267 Posts

Seems like a lot of recent grads I know around here are being hired in as part-time. They are the lucky ones that have been PCAs for years, and that's all they can get. So yes, some places hire new part- timers.

allnurses Guide

Nurse SMS, MSN, RN

2 Articles; 6,837 Posts

Specializes in Critical Care; Cardiac; Professional Development. Has 12 years experience.

It is pretty dubious that part-time nursing is going to pay 40K/yr in most places unfortunately. I understand discovering this is not what you want to do. Sometimes we have to put in time doing what we don't want to do on the way to what we do and it sounds like you understand that on some level but are hoping for an easier way.

I have never seen a new grad opening for part-time work. That doesn't mean you shouldn't look for it, but realistically you aren't likely to find it. When/If you do, it is unlikely to pay the kind of money you stated you needed to "live happily".

I know this is not what you want to hear. Do some research on your own, as I am sure you already are. I wish you the best of luck.

Specializes in L&D/Maternity nursing.

I was hired as per diem as a new grad. However, my orientation was full time, and once off, full time hours available. But I could always do less as my job description mandated x amount of hours in a 6 week period (which was actually less than part time). Perhaps look to go the per diem route if part time isnt available?

Has 25 years experience.

You may be able to find a reduced hour full-time position (usually 32 hr/wk or 64 hr/pay period), if you're lucky. And only if the employer has enough PRN staff available to fill the remaining hours of the FTE. This is more likely in shortage situations (rare, but do exist in some areas), so you may get lucky.

Either way, agree with pp, working full-time for a year will not put your plans on hold too much and give you much more options in the future. Actually, most new grads would be happy to get any job, any hours, just to get started.

Good luck!


99 Posts

Specializes in Pediatrics, Step-Down. Has 5 years experience.

You may be able to find a part time job somewhere, but you also may not. Not sure how long you can put your other plans on hold, but you could always work full time for a year then look for per diem jobs once you have a year of experience. Per diem jobs would allow you to work when you want and how much you want. Some weeks you could work 40 hours if you want the extra cash, others you could choose not work at all. Unfortunately very few employers are going to higher you as a per diem with no experience because per diem's usually are expected to just jump right in with very little orientation. Keep in mind that most full-time positions are 12 hour shifts 3 days a week. You'd have the other 4 days off to peruse your other interests, and you'd save up some money in the meanwhile. Realistically, I wouldn't expect to make $40,000 a year working part-time. I live in NYC where I make $80,000 full-time with night differential where we have one of the highest salaries/cost of living in the country. If you live in Southern California like your username implies, you would probably be making close to this if you worked night shifts. If you intend to work in a non-traditional setting you will likely be working during the day time and subsequently won't be making more than $30-$35,000 part time. Keep in mind it is a very competitive job market out in Southern California for any position, and most available are full-time (I applied to many positions out there). I definitely encourage you to look for that part-time job that you are imagining, but have a plan B if that doesn't work out. Unfortunately nursing is not as "flexible" as they used to say it was, especially for new grads. I would hate to see you with no job at all just because you are set on only getting a part-time position.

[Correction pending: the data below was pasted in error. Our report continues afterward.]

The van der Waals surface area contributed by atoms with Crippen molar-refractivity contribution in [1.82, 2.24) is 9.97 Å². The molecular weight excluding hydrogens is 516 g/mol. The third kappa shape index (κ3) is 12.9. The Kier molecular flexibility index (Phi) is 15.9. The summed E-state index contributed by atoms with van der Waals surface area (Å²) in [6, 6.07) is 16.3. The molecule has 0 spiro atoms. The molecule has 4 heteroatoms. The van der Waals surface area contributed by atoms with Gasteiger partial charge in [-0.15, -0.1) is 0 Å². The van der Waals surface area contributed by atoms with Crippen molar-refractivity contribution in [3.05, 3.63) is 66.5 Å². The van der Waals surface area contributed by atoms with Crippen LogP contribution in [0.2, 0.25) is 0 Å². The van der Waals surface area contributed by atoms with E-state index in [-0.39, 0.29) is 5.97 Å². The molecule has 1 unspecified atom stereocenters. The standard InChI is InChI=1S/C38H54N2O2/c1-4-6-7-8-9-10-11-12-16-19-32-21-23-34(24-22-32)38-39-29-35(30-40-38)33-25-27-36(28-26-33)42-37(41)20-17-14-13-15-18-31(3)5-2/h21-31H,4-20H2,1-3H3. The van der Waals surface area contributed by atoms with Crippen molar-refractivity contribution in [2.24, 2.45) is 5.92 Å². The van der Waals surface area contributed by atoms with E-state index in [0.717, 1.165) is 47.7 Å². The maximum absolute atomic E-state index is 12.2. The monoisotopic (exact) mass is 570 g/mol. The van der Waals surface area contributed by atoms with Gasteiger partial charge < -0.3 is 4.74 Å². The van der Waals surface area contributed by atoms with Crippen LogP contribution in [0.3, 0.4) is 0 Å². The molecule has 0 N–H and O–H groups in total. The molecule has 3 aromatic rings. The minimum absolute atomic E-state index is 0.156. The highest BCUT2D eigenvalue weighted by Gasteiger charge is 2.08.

901 Posts

Has 5 years experience.

There are plenty of part time jobs for new nurses in my area, I am perplexed that so many posters are saying you will have a hard time getting a part time job. I worked fulltime as a new RN for a year and am now contingent, but plenty of my classmates from nursing school started out working in part time positions.


376 Posts

I've worked part time med-surg at a hospital since I graduated and passed NCLEX. The trend around here is to hire nurses as part time so the hospital doesn't have to pay nearly as much in employee benefits, then ask us to do extra shifts and work full time hours anyway (without FT benefits). So if you want part time, you don't have to rule out hospitals (quite the contrary) assuming this trend is nationwide, not just in my immediate area.